Soaring prices: Luxembourg outpaced by its neighbours on fuel price discounts (2024)

Luxembourg is the country in the Greater Region that offers the lowest fuel price discount, at "just" 7.5 cents. As a result, motorists are beginning to turn away from the country's petrol stations.

Luxembourg is no longer the centre of "fuel tourism". For a long time, the Grand Duchy's lower pricing drew a large number of motorists from all across the Greater Region. The Grand Duchy's appeal has certainly waned as the price differential with its neighbours has melted away, or even reversed (some types of fuel are now cheaper in Germany and France).

It should be noted that Luxembourg's neighbours have made major concessions, offering up to thirty cents off per litre of fuel. Meanwhile, Luxembourg has opted for a "moderate" boost of 7.5 centimes, resulting in the loss of a long-standing price advantage.

Our colleagues from RTL 5 Minutes have taken a closer look at the different fuel discounts offered in the Greater Region, but also elsewhere in Europe.

In Luxembourg: -7.5 cents on fuel

In Luxembourg, the price of fuel has been decreased by 7.5 cents per litre since Wednesday 13 April. The government promised this aid at the end of the tripartite negotiations with trade unions and employers. This discount is in effect until 31 July 2022. The overall cost of a 50-litre tank of fuel for motorists is thus €3.75 less than under "regular" prices.

It is worth noting, however, that from July, residents and cross-border workers will benefit from an energy tax credit, which is intended to compensate for rising energy prices (and the postponement of a wage indexation), and will result in a salary increase for all those earning less than €100,000 per year in Luxembourg.

In France: up to -18 cents on fuel

Following a significant increase in fuel prices in March, the French government decided to offer a substantial discount at the pump. This became a reality on 1 April, when a fuel discount of 18 cents per litre was implemented throughout mainland France (17 cents in Corsica, where VAT is lower, and 15 cents in the French overseas territories, where there is no VAT on petroleum products).

This discount, which was supposed to expire on 30 June, is expected to be extended beyond that date, although it should eventually be replaced by a "permanent and targeted" scheme based on income criteria and the usage of the vehicle for business purposes.

In Germany: -30 cents for petrol, -14 cents for diesel

German motorists were relieved to see fuel prices drop on Wednesday 2 June, as a result of the government's decision to reduce taxes in the face of inflation. In addition, the German government introduced the 9-Euro-Ticket, a monthly pass that allows anyone to travel across the country via public transportation for €9.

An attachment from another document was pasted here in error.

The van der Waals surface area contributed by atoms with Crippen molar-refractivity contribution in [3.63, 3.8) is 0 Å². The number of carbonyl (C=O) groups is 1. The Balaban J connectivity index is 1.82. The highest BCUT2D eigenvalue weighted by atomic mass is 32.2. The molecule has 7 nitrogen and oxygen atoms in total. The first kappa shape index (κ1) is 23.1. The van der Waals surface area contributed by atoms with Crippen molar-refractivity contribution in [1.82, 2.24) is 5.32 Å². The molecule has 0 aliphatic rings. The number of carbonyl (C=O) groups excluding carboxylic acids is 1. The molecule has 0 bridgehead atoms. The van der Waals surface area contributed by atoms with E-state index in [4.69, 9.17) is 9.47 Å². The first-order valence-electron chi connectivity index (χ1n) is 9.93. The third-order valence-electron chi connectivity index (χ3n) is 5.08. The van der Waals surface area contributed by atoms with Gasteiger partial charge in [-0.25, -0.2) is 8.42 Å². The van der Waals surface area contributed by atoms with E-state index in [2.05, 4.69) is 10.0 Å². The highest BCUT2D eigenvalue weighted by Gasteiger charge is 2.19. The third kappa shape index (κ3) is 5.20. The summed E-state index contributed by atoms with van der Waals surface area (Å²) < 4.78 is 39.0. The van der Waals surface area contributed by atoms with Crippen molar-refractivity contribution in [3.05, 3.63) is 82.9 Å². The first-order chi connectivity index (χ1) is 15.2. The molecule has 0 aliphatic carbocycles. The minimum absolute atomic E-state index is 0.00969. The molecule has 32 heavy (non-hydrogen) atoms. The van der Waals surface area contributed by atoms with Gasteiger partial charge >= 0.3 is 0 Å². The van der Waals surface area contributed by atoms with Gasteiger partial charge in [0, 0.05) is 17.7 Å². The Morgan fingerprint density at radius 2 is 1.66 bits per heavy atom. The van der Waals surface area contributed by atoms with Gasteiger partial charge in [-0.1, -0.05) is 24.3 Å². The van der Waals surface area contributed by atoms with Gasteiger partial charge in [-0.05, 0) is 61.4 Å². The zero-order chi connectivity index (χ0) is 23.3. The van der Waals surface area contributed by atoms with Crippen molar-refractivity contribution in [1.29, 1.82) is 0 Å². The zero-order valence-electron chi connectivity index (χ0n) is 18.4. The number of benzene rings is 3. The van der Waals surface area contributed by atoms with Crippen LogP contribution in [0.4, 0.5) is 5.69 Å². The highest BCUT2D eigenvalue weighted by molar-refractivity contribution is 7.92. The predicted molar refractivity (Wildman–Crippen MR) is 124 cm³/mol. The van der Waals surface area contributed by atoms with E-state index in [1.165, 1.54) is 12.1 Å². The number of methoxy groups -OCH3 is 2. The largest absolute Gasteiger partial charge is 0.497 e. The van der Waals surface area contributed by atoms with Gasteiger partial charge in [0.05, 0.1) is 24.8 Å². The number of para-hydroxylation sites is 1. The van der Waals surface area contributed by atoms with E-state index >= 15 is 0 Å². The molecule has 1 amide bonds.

These two flagship measures of Olaf Scholz's government to lower household bills are in effect for the next three months.

Thanks to a reduction in taxes to the minimum allowed by the EU, the price of petrol fell by around 30 cents per litre, and that of diesel by 14 cents.

In Belgium: -17.5 cents on fuel

Belgium has chosen to lower VAT on energy (natural gas, electricity, and district heating) and to reduce excise duties on fuel. The poorest Belgian households also benefit from the extended "social rate" on electricity and natural gas.

As a result of a financial aid applied since 19 March, Belgians pay 17.5 cents less for each litre of fuel.

Elsewhere in Europe

  • In Italy: Since the beginning of the year, the Italian government has released about €30 billion. The first measures worth €5.5 billion were announced in mid-February, followed by a fuel tax decrease of roughly 30 cents per litre in March.
  • In Spain: Madrid launched a six-billion-euro direct aid programme for homes and businesses at the end of March. The scheme, which took effect on 1 April and was initially scheduled to last until 30 June (but has since been extended for another three months), includes a 20-cent per-litre fuel subsidy, funded by 15 cents from the state and 5 cents from the oil companies. It also includes a 2% cap on rent increases and a 15% increase in the minimum living wage.
  • In Sweden : In mid-March, Sweden, the European country with the highest fuel taxes, presented a plan worth around €1.3 billion. It included a tax reduction of 1.30 crowns per litre (about 12 cents) until 31 October.
  • In Hungary : The government recently decided that only cars registered in the country could benefit from the measure fixing the price for a litre of fuel at around €1.2.
Soaring prices: Luxembourg outpaced by its neighbours on fuel price discounts (2024)


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